Yesterday I reported about the European price of Rock Band being a trifle high. Indeed, it’s more than double the price our lovely friends over the pond have to pay.
Today Eurogamer ran an interview with Rob Kay, a design director at Harmonix, the creators of Rock Band, and he had a few interesting things to say about the price.
“These are definitely not excuses so much as contributing reasons – the VAT in the UK, 17.5 per cent, is counted in with the price. In the US, tax isn’t added to the price; what you pay at the cash register is more.”
“It’s always annoying you look at the price of consumer electronics in the UK, and you look at the US price, and it’s like the dollar and pound signs have been switched. I definitely feel the frustration with that.”
By my working, adding VAT to the original price of Rock Band in the States ($169.99 or Â£85 in real money) gives a figure of Â£99.88 (as opposed to the Â£180 they’re selling Rock Band for).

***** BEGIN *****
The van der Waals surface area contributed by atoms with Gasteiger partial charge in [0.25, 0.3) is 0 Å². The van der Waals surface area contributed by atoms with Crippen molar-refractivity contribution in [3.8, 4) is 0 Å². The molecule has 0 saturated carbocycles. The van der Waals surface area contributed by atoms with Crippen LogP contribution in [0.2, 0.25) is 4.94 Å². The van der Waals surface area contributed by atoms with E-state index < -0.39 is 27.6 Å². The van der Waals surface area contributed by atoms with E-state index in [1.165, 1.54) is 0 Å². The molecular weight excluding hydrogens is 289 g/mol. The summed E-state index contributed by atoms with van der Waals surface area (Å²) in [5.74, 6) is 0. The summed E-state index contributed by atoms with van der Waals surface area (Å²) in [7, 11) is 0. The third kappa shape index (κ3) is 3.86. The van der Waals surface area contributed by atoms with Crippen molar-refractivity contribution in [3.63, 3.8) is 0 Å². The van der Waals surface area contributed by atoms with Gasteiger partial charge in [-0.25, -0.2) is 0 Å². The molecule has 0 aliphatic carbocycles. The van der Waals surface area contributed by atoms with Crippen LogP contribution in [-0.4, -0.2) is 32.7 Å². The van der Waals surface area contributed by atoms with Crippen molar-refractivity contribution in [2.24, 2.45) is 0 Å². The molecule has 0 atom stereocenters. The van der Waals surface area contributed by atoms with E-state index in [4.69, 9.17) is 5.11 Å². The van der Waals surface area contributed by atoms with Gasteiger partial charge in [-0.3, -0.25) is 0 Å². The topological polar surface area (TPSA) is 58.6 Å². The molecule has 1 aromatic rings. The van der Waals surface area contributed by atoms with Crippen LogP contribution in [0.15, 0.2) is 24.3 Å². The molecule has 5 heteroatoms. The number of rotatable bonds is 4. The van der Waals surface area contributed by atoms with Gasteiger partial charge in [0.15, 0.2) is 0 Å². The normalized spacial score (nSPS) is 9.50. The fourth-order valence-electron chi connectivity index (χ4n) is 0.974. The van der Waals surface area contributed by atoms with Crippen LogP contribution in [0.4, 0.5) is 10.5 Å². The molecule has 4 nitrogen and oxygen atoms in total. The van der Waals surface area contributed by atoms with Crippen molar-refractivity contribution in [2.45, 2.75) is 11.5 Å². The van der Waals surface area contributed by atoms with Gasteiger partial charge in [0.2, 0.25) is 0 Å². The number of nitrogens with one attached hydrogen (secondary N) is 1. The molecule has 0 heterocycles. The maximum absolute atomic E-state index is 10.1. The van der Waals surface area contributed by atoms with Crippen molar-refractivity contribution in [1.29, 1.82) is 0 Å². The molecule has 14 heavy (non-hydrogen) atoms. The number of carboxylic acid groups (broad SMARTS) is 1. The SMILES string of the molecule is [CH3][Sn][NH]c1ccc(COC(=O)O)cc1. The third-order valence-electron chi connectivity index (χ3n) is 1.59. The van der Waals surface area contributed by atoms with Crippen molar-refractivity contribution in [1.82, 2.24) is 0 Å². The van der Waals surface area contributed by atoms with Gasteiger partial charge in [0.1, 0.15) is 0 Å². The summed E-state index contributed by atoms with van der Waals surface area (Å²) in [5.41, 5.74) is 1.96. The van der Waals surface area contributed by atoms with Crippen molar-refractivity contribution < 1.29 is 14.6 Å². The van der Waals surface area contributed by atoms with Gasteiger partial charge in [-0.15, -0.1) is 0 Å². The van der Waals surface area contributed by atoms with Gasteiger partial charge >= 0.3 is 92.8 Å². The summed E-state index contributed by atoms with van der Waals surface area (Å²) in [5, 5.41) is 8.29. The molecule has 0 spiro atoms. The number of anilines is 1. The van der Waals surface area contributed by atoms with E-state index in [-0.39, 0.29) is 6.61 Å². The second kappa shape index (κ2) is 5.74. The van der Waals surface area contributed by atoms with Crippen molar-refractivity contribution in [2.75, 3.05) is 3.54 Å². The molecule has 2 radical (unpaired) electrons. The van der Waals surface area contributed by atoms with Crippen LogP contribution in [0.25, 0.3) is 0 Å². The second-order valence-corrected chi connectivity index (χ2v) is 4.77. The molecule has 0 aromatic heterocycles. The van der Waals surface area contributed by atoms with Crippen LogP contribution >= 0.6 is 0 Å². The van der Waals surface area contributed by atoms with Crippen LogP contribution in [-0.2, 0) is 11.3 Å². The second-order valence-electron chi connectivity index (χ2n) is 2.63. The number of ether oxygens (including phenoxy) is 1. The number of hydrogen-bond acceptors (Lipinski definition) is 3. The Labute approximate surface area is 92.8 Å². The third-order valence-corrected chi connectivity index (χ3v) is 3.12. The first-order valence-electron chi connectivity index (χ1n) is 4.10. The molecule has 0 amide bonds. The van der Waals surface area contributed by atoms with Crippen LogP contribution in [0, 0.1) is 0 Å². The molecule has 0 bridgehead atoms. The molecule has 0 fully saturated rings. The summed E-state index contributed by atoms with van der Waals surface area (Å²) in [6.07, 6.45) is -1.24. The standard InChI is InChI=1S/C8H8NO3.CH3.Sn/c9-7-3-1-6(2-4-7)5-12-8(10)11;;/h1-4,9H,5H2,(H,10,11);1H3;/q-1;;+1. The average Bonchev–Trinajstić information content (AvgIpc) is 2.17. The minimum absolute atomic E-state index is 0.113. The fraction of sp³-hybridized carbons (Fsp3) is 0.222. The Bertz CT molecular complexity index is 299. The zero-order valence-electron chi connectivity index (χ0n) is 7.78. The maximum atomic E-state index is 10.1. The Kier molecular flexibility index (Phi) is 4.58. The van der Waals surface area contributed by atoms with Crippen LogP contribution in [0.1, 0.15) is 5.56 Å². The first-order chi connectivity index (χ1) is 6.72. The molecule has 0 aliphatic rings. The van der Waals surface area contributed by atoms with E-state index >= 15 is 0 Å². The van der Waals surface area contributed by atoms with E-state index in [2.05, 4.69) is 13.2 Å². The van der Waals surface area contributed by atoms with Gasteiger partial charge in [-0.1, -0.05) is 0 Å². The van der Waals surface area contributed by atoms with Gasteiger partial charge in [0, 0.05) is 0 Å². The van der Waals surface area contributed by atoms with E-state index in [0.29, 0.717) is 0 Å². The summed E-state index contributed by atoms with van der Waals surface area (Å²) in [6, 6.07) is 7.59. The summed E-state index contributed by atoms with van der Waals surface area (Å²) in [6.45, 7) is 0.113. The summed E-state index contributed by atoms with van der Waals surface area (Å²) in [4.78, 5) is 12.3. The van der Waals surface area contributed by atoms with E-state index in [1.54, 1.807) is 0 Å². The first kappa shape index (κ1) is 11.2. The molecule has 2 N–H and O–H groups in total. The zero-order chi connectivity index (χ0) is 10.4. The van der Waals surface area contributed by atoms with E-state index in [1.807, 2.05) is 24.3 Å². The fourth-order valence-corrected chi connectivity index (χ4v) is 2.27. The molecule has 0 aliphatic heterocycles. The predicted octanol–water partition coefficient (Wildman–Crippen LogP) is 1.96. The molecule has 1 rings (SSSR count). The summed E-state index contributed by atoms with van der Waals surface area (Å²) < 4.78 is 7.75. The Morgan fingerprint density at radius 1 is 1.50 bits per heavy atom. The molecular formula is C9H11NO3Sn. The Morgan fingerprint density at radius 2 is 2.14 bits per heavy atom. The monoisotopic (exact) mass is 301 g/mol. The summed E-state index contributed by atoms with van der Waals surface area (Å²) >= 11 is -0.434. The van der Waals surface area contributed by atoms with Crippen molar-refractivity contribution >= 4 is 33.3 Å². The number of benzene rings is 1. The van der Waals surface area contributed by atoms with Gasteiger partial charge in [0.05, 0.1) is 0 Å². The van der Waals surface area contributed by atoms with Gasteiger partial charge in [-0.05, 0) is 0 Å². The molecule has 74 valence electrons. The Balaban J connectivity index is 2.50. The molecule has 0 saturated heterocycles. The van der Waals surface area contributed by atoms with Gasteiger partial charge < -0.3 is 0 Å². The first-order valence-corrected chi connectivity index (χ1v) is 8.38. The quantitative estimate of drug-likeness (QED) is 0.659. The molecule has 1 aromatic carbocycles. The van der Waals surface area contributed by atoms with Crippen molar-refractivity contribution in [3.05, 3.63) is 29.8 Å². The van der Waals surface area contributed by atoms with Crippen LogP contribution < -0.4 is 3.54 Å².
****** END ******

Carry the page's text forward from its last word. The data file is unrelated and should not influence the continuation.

I thought I would also look at the prevalence of simply switching around the Dollar and Pound signs, something which Rob Kay seems to assume is standard practice. I searched on both Amazon UK and US, taking the RRP of a few common products, to see if most companies do indeed just switch the Dollar and Pound signs when they sell their goods over here.
Ipod Classic 80GB : $249.00 (more than Rock Band in the US), Â£149.00 (Less than Rock Band in the UK)
Xbox 360 Arcade: $279.99 (more than Rock Band in the US), Â£149.99 (Less than Rock Band in the UK)
Panasonic Lumix DMC-TZ3K 7.2MP Digital Camera: $299.99 (more than Rock Band in the US), Â£159.99 (Less than Rock Band in the UK)
And before you suggest I just go and learn a proper instrument, I’ve been trying to learn guitar for ages, but I can still only play Zombie by The Cranberries. Badly.